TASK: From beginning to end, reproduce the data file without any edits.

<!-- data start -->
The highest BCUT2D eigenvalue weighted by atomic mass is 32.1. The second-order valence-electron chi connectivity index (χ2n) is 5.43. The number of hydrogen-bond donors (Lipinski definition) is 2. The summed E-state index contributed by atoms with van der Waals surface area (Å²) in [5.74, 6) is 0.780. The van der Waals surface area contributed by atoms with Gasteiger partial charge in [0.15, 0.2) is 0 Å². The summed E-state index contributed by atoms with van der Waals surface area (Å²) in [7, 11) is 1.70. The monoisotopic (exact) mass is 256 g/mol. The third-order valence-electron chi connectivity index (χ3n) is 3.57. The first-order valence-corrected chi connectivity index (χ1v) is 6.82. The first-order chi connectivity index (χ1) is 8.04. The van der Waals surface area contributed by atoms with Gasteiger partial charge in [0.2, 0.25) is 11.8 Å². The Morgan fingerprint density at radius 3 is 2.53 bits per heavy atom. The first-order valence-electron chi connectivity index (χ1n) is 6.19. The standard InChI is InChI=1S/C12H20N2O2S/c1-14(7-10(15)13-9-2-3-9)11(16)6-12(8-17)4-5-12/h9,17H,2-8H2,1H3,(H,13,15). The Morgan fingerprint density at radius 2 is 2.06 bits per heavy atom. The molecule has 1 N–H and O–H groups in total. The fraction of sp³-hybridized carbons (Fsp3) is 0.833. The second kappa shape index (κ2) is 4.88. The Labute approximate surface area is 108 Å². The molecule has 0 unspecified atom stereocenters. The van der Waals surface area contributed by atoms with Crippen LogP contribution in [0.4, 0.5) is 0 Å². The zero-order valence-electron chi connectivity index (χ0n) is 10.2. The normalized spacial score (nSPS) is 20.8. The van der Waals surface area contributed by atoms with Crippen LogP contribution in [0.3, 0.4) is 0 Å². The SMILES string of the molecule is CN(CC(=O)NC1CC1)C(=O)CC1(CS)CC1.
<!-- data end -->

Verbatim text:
The highest BCUT2D eigenvalue weighted by atomic mass is 32.1. The second-order valence-electron chi connectivity index (χ2n) is 5.43. The number of hydrogen-bond donors (Lipinski definition) is 2. The summed E-state index contributed by atoms with van der Waals surface area (Å²) in [5.74, 6) is 0.780. The van der Waals surface area contributed by atoms with Gasteiger partial charge in [0.15, 0.2) is 0 Å². The summed E-state index contributed by atoms with van der Waals surface area (Å²) in [7, 11) is 1.70. The monoisotopic (exact) mass is 256 g/mol. The third-order valence-electron chi connectivity index (χ3n) is 3.57. The first-order valence-corrected chi connectivity index (χ1v) is 6.82. The first-order chi connectivity index (χ1) is 8.04. The van der Waals surface area contributed by atoms with Gasteiger partial charge in [0.2, 0.25) is 11.8 Å². The Morgan fingerprint density at radius 3 is 2.53 bits per heavy atom. The first-order valence-electron chi connectivity index (χ1n) is 6.19. The standard InChI is InChI=1S/C12H20N2O2S/c1-14(7-10(15)13-9-2-3-9)11(16)6-12(8-17)4-5-12/h9,17H,2-8H2,1H3,(H,13,15). The Morgan fingerprint density at radius 2 is 2.06 bits per heavy atom. The molecule has 1 N–H and O–H groups in total. The fraction of sp³-hybridized carbons (Fsp3) is 0.833. The second kappa shape index (κ2) is 4.88. The Labute approximate surface area is 108 Å². The molecule has 0 unspecified atom stereocenters. The van der Waals surface area contributed by atoms with Crippen LogP contribution in [0.4, 0.5) is 0 Å². The zero-order valence-electron chi connectivity index (χ0n) is 10.2. The normalized spacial score (nSPS) is 20.8. The van der Waals surface area contributed by atoms with Crippen LogP contribution in [0.3, 0.4) is 0 Å². The SMILES string of the molecule is CN(CC(=O)NC1CC1)C(=O)CC1(CS)CC1.